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When Photos Don't Tell the Whole Story in Afghanistan
A burqa-clad woman sits in a Kabul street and begs for money or food. She is sitting right outside the entrance to the airport, a mile down the street from what was the U.S. embassy compound and the headquarters of the international military mission in Afghanistan.
In her lap—not visible in this photo—is an infant. Cars pass by spraying dust on them. People walk past indifferent. She might as well not exist.
What goes through your mind when looking at this photo? Outrage, frustration, sadness? Perhaps a feeling of devastation that Afghan women have been stripped of their dignity and reduced to begging in the streets since the Taliban came back into power?
Maybe you feel anger toward former President Trump for signing the deal that led to the Afghan withdrawal, or President Biden for following through with the withdrawal agreement. Maybe you are furious that at this stage in human existence there is still a backward, repressive, misogynistic regime like the Taliban in power today.
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Now, let me give you one more piece of context to this picture. It is not recent—as in since the Taliban returned to power.
I took this photo in 2014. The internationally backed democratic government of Afghanistan was still in power. There were tens of thousands of foreign troops, development workers, humanitarians, and others in the country administering billions of dollars of projects to develop and “reconstruct” Afghanistan.
Now what goes through your mind? Seeing that Afghan women were still covered and begging in the streets of the capital during the height of the international effort in Afghanistan, how does that make you feel about the 20-year campaign?
I am writing about this because yesterday I saw a post on LinkedIn showing photos of Afghan women sleeping in the streets and sitting in the mud and snow with their young children begging for help. The photos were devastating.
And the message from the Afghan who posted it was clear. He was showing the plight of Afghan women “deprived of basic rights and human dignity.”
It was a powerful post, and I think most people seeing it would feel a sense of outrage over what the Taliban has done to Afghanistan, and particularly the Afghan women, since returning to power.
However, I had a different reaction when I saw the photos on LinkedIn. I saw the photos of suffering women and children and my first thought was, “That’s nothing new.” I wondered if they were in fact recent, or if they had been taken in 1993, 2003, 2013, or 2023.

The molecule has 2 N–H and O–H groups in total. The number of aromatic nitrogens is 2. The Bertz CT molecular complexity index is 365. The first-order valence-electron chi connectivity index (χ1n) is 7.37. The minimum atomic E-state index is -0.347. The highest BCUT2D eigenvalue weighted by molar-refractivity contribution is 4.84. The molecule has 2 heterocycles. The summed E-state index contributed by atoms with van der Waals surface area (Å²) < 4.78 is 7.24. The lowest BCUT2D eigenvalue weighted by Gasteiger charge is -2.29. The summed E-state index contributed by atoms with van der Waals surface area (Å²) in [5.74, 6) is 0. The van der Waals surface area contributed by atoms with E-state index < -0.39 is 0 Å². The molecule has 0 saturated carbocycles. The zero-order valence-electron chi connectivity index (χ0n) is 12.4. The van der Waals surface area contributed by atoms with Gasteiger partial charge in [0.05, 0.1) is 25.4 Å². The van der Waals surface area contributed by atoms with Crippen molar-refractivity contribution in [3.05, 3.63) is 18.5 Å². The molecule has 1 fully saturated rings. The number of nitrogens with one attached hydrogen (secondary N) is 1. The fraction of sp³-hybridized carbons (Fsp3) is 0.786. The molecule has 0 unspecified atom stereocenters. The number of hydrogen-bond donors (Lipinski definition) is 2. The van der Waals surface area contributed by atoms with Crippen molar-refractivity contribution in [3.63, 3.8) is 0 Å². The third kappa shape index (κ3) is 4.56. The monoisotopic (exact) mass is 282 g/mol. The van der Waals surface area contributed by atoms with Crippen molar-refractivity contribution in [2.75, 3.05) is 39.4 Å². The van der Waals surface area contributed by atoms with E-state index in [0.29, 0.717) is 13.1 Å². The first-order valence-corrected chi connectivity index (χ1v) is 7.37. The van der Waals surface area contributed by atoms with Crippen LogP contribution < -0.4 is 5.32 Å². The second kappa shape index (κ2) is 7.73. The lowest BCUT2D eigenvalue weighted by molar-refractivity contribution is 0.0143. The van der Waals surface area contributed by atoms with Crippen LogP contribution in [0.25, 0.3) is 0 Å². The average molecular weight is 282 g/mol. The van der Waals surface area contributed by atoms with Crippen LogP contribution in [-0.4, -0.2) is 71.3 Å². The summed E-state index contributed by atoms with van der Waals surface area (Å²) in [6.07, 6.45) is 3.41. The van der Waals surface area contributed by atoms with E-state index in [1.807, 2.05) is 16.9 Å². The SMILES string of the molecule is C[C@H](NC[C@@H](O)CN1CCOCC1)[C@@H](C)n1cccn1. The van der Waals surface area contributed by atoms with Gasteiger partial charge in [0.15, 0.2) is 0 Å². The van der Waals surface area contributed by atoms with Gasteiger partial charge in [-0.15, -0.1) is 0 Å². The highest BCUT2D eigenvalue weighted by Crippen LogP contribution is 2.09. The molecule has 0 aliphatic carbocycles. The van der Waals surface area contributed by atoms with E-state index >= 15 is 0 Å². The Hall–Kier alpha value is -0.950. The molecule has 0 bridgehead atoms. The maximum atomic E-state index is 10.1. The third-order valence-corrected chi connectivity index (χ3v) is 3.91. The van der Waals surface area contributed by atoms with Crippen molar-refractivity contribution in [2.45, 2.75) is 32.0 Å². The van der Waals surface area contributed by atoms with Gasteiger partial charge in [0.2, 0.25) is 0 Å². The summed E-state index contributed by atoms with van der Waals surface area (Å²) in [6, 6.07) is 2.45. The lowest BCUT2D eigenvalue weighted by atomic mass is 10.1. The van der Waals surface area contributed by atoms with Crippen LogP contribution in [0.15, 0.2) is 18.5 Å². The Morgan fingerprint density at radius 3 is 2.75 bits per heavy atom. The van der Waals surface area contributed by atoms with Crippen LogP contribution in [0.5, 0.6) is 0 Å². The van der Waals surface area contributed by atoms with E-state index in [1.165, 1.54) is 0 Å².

I saw the images less as a statement about women’s rights and more as an indictment of the rampant poverty in Afghanistan that has been the case for decades. Afghanistan has been one of the poorest countries in the world since it became an independent nation in 1919.
Plus, it’s important to note that the Soviet, civil, and American-led wars in Afghanistan created thousands of widows in a nation with no safety net.
During the 20-year international effort to transform the country after the fall of the Taliban, Afghanistan was still one of the poorest nations in the world with millions living in abject poverty untouched by the aid and support from the international community.
In fact, after an initial drop in the poverty rate after the war started in 2001, poverty steadily worsened, according to the World Bank—the orange dots show the poverty rate.
Despite the billions poured into Afghanistan during two decades of international intervention, the poverty rate was as bad in 2020—before the U.S. withdrawal—as it was at the time of the fall of the Taliban. Plus, the population of the country almost doubled in that time, meaning in real numbers, there were millions more Afghans living in poverty when the United States withdrew than when U.S. troops first entered the country.
During my two trips to Afghanistan in 2009 and then when I lived in the country from 2012 through 2014, I saw suffering women and children in the streets every day. My driver often had to swerve around them as they sat covered in the middle of Kabul streets holding out their hands begging for help.
Frankly, it is like passing homeless people in American cities—it is something so commonplace, so etched into the fabric of daily life, that many of us become numb to it. It’s just part of the urban tableau.
When I lived in Kabul, just outside the walls of the U.S. embassy, Afghan women with sickly looking children sat begging in the streets. Inside the massive embassy compound, well-paid and well-fed—and largely well-intentioned—diplomats and aid workers mingled with privileged Afghans—some of them worked for the embassy or international organizations, others were beneficiaries of training and empowerment programs.
The media were frequently invited into the compound to cover events designed to show the “progress” and “gains” in Afghanistan and how the country was changing into a rights-centric democracy thanks to the beneficence of the western world.